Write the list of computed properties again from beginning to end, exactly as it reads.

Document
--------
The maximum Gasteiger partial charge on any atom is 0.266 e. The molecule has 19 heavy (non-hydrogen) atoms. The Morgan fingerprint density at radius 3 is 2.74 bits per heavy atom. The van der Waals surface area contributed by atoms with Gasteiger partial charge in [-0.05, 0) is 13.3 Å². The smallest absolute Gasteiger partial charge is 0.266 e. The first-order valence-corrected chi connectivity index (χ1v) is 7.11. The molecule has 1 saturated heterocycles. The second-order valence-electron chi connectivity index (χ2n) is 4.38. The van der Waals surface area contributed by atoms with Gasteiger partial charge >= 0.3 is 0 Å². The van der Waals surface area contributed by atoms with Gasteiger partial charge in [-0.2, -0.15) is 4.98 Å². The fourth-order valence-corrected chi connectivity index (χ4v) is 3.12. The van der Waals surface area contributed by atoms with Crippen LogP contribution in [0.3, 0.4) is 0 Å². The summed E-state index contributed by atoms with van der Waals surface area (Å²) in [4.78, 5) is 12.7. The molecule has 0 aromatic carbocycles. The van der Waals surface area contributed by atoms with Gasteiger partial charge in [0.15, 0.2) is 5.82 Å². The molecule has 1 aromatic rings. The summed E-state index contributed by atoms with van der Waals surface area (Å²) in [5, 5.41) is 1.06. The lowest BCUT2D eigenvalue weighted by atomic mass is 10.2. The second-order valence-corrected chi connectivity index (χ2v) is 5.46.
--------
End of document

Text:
The maximum Gasteiger partial charge on any atom is 0.266 e. The molecule has 19 heavy (non-hydrogen) atoms. The Morgan fingerprint density at radius 3 is 2.74 bits per heavy atom. The van der Waals surface area contributed by atoms with Gasteiger partial charge in [-0.05, 0) is 13.3 Å². The smallest absolute Gasteiger partial charge is 0.266 e. The first-order valence-corrected chi connectivity index (χ1v) is 7.11. The molecule has 1 saturated heterocycles. The second-order valence-electron chi connectivity index (χ2n) is 4.38. The van der Waals surface area contributed by atoms with Gasteiger partial charge >= 0.3 is 0 Å². The van der Waals surface area contributed by atoms with Gasteiger partial charge in [-0.2, -0.15) is 4.98 Å². The fourth-order valence-corrected chi connectivity index (χ4v) is 3.12. The van der Waals surface area contributed by atoms with Crippen LogP contribution in [0.3, 0.4) is 0 Å². The summed E-state index contributed by atoms with van der Waals surface area (Å²) in [4.78, 5) is 12.7. The molecule has 0 aromatic carbocycles. The van der Waals surface area contributed by atoms with Gasteiger partial charge in [0.15, 0.2) is 5.82 Å². The molecule has 1 aromatic rings. The summed E-state index contributed by atoms with van der Waals surface area (Å²) in [5, 5.41) is 1.06. The lowest BCUT2D eigenvalue weighted by atomic mass is 10.2. The second-order valence-corrected chi connectivity index (χ2v) is 5.46.